A book of condolence has been opened at Edinburgh City Chambers for prolific fundraiser Tom Gilzean who died at 99.
The war veteran turned charity icon who raised £1m for good causes was regularly seen with his collecting tin and trademark tartan trousers on Princes Street and the Royal Mile.
Lord Provost Frank Ross and his son Douglas Gilzean were the first to sign the book.
Anyone can sign the book which is in the main reception.
Douglas Gilzean, 68, from Livingston, told BBC Scotland he was overwhelmed when he heard about the book of condolence for his father.
He said: "The last time a book of condolence was opened by Edinburgh Council it was for Nelson Mandela, so I am totally amazed and delighted for my father.
"I can't believe it and it shows how highly regarded he was, which we are only now beginning to realise quite by how much.
"Everyone has been so kind."
Meanwhile Inverleith councillor Gavin Barrie said he would put a motion to full council for a street or building to be named after the renowned charity fundraiser.
He said: "The procedure is never to name a street after a living person and to wait five years after their death but there have been exceptions and Tom Gilzean in my opinion is an exception.
"When the Sick Kids Hospital moves to Little France and the old building is redeveloped it could be named after Tom or one of the streets out at Little France could have his name appended to it.
"He did great things and meets all the criteria in our charter so I think we should move to do this as quickly as possible so he can be remembered forever in Edinburgh."
Mr Gilzean died in veterans' hospital Erskine House in the capital on Monday night following a series of small strokes.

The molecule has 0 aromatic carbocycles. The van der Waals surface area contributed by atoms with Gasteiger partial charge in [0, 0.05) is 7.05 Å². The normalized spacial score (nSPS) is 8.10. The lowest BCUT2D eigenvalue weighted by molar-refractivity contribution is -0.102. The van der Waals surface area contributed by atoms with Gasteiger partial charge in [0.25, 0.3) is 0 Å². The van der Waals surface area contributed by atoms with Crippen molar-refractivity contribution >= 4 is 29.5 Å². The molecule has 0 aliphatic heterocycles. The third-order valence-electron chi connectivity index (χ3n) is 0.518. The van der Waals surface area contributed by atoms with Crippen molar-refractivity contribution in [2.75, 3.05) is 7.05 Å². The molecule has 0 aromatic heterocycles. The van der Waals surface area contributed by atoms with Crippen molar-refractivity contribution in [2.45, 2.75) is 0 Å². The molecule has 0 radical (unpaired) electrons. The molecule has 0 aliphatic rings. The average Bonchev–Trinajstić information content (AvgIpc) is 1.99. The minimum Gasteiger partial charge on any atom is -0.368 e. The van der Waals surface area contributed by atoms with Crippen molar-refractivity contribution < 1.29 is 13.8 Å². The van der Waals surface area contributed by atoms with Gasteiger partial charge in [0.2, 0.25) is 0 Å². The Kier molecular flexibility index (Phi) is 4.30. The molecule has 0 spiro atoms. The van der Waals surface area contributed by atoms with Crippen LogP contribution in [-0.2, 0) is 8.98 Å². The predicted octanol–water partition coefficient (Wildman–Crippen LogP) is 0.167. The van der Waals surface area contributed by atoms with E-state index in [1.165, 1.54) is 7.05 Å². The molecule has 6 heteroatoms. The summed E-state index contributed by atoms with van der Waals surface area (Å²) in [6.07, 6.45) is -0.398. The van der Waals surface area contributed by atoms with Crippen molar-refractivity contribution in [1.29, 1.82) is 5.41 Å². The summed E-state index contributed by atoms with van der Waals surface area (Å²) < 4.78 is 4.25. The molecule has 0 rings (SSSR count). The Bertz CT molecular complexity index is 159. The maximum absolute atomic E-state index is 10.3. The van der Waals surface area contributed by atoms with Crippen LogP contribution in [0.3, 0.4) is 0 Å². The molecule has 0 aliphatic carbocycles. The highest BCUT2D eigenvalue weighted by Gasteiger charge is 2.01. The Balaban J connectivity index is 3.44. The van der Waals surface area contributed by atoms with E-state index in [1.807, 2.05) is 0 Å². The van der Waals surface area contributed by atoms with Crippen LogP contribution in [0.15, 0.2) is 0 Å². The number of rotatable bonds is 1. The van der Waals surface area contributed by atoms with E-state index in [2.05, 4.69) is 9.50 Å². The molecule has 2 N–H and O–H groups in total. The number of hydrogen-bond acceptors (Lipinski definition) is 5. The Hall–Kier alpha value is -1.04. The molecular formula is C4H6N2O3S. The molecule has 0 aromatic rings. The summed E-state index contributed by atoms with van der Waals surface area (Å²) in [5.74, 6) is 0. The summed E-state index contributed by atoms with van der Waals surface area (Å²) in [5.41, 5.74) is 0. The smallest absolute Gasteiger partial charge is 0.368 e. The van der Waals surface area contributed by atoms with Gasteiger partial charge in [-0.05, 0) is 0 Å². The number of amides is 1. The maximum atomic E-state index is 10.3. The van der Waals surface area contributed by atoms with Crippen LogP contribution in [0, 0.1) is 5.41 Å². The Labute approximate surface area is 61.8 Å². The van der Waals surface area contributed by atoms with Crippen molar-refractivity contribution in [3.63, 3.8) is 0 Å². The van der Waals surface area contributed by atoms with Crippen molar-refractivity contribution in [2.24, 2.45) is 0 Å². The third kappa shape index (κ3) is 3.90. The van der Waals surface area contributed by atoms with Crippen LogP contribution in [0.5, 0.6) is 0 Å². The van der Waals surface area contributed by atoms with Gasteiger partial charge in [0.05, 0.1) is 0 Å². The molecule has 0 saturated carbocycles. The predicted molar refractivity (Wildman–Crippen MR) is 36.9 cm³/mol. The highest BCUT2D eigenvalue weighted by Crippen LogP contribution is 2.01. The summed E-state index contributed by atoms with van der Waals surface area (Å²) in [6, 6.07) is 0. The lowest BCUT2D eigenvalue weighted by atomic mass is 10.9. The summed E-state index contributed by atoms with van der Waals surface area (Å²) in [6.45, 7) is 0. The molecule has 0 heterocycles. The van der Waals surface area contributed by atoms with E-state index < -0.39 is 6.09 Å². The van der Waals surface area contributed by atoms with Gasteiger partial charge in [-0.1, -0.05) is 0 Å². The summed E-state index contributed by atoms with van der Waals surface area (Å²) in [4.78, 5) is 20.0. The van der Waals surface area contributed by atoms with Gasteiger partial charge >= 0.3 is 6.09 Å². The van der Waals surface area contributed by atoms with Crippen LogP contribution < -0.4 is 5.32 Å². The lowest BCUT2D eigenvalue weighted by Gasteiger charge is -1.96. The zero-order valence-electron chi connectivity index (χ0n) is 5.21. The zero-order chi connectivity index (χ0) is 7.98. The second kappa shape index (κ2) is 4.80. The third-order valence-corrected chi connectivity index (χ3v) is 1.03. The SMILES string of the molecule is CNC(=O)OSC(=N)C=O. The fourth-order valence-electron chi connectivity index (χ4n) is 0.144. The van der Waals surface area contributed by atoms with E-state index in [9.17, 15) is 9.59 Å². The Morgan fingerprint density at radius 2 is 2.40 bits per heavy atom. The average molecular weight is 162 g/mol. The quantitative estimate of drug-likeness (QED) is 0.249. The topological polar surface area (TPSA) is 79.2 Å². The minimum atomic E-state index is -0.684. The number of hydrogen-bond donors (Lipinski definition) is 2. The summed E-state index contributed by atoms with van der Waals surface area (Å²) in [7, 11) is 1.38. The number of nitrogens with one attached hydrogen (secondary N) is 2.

His family told BBC Scotland he died still wanting to collect money for charity. He would have been 100 next May.
Mr Ross said: "Everyone is welcome to sign the book to pay their respects and, of course, to leave a donation for the Edinburgh Children's Hospital Charity.
"The flood of tributes for Tom from local people has been tremendous.
"There are lots of people who would love to see his memory live on in some way or another in the capital and we always encourage people to come forward with proposals to be considered by the council."
Mr Gilzean collected for the Children's Hospital Charity, which now has a JustGiving page that has collected £500 since he died.
Mr Gilzean was honoured with an Oor Wullie statue in his image, as part of the Our Wullie Bucket Trail this summer.
He was outbid when the statue went up for auction, but a local taxi firm stepped in to commission another sculpture.
Mr Gilzean received the Edinburgh Award in 2015 and an MBE earlier this year for his prolific charity work.
A bus driver for Lothian Buses he also served with the Royal Engineers from 1938 to 1946 as a despatch rider and in mine clearance.